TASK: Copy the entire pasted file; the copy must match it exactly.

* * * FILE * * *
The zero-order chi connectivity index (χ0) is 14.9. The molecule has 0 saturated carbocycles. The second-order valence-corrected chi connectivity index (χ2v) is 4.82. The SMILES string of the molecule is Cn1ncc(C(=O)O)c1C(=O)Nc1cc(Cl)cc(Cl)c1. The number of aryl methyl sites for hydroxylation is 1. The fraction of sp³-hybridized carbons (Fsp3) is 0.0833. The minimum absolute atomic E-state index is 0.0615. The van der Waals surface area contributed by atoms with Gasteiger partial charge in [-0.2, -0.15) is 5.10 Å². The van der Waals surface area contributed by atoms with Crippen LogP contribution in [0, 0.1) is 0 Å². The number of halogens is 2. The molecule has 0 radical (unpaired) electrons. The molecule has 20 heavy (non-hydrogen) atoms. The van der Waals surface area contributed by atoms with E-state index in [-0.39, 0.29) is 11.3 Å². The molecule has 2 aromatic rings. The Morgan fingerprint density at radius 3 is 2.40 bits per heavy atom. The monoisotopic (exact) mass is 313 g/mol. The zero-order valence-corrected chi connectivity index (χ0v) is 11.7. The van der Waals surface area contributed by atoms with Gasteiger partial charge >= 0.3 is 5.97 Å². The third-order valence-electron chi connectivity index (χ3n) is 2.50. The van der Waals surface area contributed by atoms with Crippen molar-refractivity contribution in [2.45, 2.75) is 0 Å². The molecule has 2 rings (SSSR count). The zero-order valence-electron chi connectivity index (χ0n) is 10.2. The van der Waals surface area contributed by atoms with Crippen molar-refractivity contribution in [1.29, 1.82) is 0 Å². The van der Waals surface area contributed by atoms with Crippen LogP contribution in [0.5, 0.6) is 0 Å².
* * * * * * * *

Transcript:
The zero-order chi connectivity index (χ0) is 14.9. The molecule has 0 saturated carbocycles. The second-order valence-corrected chi connectivity index (χ2v) is 4.82. The SMILES string of the molecule is Cn1ncc(C(=O)O)c1C(=O)Nc1cc(Cl)cc(Cl)c1. The number of aryl methyl sites for hydroxylation is 1. The fraction of sp³-hybridized carbons (Fsp3) is 0.0833. The minimum absolute atomic E-state index is 0.0615. The van der Waals surface area contributed by atoms with Gasteiger partial charge in [-0.2, -0.15) is 5.10 Å². The van der Waals surface area contributed by atoms with Crippen LogP contribution in [0, 0.1) is 0 Å². The number of halogens is 2. The molecule has 0 radical (unpaired) electrons. The molecule has 20 heavy (non-hydrogen) atoms. The van der Waals surface area contributed by atoms with E-state index in [-0.39, 0.29) is 11.3 Å². The molecule has 2 aromatic rings. The Morgan fingerprint density at radius 3 is 2.40 bits per heavy atom. The monoisotopic (exact) mass is 313 g/mol. The zero-order valence-corrected chi connectivity index (χ0v) is 11.7. The van der Waals surface area contributed by atoms with Gasteiger partial charge >= 0.3 is 5.97 Å². The third-order valence-electron chi connectivity index (χ3n) is 2.50. The van der Waals surface area contributed by atoms with Crippen molar-refractivity contribution in [2.45, 2.75) is 0 Å². The molecule has 2 rings (SSSR count). The zero-order valence-electron chi connectivity index (χ0n) is 10.2. The van der Waals surface area contributed by atoms with Crippen molar-refractivity contribution in [1.29, 1.82) is 0 Å². The van der Waals surface area contributed by atoms with Crippen LogP contribution in [0.5, 0.6) is 0 Å².